MANCHESTER, New Hampshire (CNN) - Sen. Hillary Clinton claimed a come-from-behind victory in New Hampshire's Democratic primary late Tuesday, edging out her Senate colleague, Barack Obama, after placing third in the Iowa caucuses.
Flanked by her husband, former President Bill Clinton, and daughter Chelsea, the New York senator told supporters she "found her own voice" in the five days since Iowa, and promised them "we are in it for the long run."
"I felt like we all spoke from our hearts, and I'm so gratified that you responded," she said. "Now let's give America the kind of comeback that New Hampshire has just given me."
Obama, the first-term Illinois senator, had beaten her in Iowa and saw his lead grow to near-double digits in polls taken just before the Granite State's first-in-the-nation primary. But with 81 percent of precincts reporting Tuesday night, Clinton led the Democratic field with 39 percent of the vote.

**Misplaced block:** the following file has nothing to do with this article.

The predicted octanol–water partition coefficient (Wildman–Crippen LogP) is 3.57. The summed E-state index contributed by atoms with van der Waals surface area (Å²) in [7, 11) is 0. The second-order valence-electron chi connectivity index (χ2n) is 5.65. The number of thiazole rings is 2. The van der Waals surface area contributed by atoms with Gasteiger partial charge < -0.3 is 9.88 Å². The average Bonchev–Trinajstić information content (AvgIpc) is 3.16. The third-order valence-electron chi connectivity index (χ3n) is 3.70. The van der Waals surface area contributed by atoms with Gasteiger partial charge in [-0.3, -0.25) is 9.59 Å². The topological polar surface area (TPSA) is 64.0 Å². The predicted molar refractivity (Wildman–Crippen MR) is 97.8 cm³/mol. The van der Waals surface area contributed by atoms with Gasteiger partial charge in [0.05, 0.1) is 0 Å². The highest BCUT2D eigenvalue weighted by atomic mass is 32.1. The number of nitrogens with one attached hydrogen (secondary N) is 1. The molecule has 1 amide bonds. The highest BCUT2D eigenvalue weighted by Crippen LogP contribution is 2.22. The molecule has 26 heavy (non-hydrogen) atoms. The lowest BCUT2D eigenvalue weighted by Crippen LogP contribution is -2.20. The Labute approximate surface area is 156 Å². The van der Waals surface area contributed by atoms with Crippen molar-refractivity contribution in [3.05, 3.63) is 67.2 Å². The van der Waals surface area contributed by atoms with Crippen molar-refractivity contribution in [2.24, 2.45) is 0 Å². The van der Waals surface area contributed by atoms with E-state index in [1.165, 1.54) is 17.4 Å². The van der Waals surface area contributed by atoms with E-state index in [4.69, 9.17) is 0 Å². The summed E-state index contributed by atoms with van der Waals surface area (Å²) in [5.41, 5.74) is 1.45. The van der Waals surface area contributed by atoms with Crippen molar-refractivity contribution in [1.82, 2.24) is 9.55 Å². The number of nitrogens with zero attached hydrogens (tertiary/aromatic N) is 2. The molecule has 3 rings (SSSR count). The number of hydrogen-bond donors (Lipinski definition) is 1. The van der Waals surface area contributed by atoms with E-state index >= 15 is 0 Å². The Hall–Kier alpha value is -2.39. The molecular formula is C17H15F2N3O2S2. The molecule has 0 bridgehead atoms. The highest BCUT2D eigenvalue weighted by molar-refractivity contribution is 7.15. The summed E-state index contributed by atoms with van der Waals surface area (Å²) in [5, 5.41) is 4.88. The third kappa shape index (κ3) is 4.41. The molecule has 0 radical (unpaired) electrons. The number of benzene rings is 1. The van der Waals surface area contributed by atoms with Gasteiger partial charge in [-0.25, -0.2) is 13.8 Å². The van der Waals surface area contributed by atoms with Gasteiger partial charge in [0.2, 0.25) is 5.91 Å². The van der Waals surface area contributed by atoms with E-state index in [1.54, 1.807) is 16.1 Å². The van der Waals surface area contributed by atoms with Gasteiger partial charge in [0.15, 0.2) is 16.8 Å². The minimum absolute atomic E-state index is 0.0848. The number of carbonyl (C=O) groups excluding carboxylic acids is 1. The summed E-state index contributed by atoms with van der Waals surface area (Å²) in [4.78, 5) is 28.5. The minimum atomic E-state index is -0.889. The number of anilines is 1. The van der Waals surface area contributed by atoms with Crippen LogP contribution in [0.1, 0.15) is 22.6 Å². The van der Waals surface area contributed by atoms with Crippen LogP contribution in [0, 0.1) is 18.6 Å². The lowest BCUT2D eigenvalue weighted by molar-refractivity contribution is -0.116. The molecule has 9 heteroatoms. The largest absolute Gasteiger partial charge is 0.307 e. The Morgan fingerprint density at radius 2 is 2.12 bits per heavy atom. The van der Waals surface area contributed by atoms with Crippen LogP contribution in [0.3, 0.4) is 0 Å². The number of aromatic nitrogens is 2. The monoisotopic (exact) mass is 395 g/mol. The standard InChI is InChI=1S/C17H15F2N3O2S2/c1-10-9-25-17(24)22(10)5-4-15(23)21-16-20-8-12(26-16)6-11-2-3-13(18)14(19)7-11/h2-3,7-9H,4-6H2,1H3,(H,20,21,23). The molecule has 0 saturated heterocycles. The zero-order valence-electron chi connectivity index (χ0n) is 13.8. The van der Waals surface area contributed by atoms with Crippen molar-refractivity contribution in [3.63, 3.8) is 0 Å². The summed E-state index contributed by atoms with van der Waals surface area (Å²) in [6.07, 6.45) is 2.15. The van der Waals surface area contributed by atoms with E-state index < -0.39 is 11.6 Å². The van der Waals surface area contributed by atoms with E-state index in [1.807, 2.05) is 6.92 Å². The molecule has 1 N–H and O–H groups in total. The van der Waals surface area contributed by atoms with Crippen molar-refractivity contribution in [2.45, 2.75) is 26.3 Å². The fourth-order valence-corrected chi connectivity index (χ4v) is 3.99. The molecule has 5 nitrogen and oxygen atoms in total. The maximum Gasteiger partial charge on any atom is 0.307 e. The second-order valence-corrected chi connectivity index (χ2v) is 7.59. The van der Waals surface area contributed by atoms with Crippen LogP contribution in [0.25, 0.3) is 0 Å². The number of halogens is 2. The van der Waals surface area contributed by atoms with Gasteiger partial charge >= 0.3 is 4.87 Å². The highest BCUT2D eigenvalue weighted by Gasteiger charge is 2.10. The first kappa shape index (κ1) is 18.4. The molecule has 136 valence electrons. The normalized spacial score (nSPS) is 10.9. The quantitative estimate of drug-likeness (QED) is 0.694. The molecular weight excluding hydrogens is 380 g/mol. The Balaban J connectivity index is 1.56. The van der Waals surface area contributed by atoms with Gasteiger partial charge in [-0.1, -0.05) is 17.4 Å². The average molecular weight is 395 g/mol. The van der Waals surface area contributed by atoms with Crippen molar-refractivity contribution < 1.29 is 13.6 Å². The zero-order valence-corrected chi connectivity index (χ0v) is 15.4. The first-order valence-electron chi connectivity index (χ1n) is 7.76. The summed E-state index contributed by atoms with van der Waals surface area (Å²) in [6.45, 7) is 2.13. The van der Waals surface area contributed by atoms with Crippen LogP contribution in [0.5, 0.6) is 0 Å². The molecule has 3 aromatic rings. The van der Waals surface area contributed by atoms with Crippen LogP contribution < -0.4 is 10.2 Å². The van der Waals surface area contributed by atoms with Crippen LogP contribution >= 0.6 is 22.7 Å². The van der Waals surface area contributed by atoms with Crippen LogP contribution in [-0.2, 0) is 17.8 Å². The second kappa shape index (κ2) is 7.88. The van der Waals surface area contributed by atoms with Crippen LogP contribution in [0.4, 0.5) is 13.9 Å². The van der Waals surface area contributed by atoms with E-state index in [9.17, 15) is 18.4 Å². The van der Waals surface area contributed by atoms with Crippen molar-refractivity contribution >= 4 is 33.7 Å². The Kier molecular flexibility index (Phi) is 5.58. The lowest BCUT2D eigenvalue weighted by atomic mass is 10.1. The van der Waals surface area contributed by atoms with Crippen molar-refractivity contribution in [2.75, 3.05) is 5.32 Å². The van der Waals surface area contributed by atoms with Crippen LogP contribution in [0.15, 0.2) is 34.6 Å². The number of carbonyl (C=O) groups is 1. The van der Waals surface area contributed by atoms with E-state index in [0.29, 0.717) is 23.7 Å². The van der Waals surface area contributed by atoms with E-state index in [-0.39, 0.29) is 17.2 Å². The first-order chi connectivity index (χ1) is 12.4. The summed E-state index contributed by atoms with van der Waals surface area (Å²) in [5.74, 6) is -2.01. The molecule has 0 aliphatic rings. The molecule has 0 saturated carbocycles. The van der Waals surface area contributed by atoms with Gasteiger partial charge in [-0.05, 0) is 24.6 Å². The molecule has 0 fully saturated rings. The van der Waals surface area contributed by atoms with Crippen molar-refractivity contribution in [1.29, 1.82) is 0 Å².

Obama had 37 percent and conceded defeat shortly before Clinton spoke. Former Sen. John Edwards, who placed second in Iowa, had 17 percent, while New Mexico Gov. Bill Richardson and Ohio Rep. Dennis Kucinich trailed in single digits.
Clinton had worked to blunt Obama's message of change by pointing to her own record as an advocate for children and health-care reform, which she called "the work of my life."
"For all the ups and downs of this campaign, you helped remind everyone that politics isn't a game," she said. "This campaign is about people, about making a difference in your lives, about making sure that everyone in this country has the opportunity to live up to his or her God-given potential."